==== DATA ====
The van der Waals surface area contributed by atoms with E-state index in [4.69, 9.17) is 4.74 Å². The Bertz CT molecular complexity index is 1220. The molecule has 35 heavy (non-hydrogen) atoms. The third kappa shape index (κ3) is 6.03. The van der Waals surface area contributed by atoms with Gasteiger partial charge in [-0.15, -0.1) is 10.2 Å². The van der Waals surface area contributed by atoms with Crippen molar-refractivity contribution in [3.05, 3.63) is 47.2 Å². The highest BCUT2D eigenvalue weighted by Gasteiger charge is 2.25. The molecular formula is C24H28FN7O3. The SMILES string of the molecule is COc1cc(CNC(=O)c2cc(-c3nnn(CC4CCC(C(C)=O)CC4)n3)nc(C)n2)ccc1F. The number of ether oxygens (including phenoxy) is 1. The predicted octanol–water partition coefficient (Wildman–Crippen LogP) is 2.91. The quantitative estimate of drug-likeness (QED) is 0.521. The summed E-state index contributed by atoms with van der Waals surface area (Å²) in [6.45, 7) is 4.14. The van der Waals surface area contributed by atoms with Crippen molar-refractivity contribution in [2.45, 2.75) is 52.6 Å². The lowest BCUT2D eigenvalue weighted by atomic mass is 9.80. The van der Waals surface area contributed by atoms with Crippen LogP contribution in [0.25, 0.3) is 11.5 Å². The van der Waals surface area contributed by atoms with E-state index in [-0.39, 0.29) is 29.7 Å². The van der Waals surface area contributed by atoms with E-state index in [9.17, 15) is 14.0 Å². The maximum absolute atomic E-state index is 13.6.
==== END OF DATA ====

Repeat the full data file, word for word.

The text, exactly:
The van der Waals surface area contributed by atoms with E-state index in [4.69, 9.17) is 4.74 Å². The Bertz CT molecular complexity index is 1220. The molecule has 35 heavy (non-hydrogen) atoms. The third kappa shape index (κ3) is 6.03. The van der Waals surface area contributed by atoms with Gasteiger partial charge in [-0.15, -0.1) is 10.2 Å². The van der Waals surface area contributed by atoms with Crippen molar-refractivity contribution in [3.05, 3.63) is 47.2 Å². The highest BCUT2D eigenvalue weighted by Gasteiger charge is 2.25. The molecular formula is C24H28FN7O3. The SMILES string of the molecule is COc1cc(CNC(=O)c2cc(-c3nnn(CC4CCC(C(C)=O)CC4)n3)nc(C)n2)ccc1F. The number of ether oxygens (including phenoxy) is 1. The predicted octanol–water partition coefficient (Wildman–Crippen LogP) is 2.91. The quantitative estimate of drug-likeness (QED) is 0.521. The summed E-state index contributed by atoms with van der Waals surface area (Å²) in [6.45, 7) is 4.14. The van der Waals surface area contributed by atoms with Crippen molar-refractivity contribution in [2.45, 2.75) is 52.6 Å². The lowest BCUT2D eigenvalue weighted by atomic mass is 9.80. The van der Waals surface area contributed by atoms with Crippen LogP contribution in [0.25, 0.3) is 11.5 Å². The van der Waals surface area contributed by atoms with E-state index in [-0.39, 0.29) is 29.7 Å². The van der Waals surface area contributed by atoms with E-state index in [9.17, 15) is 14.0 Å². The maximum absolute atomic E-state index is 13.6.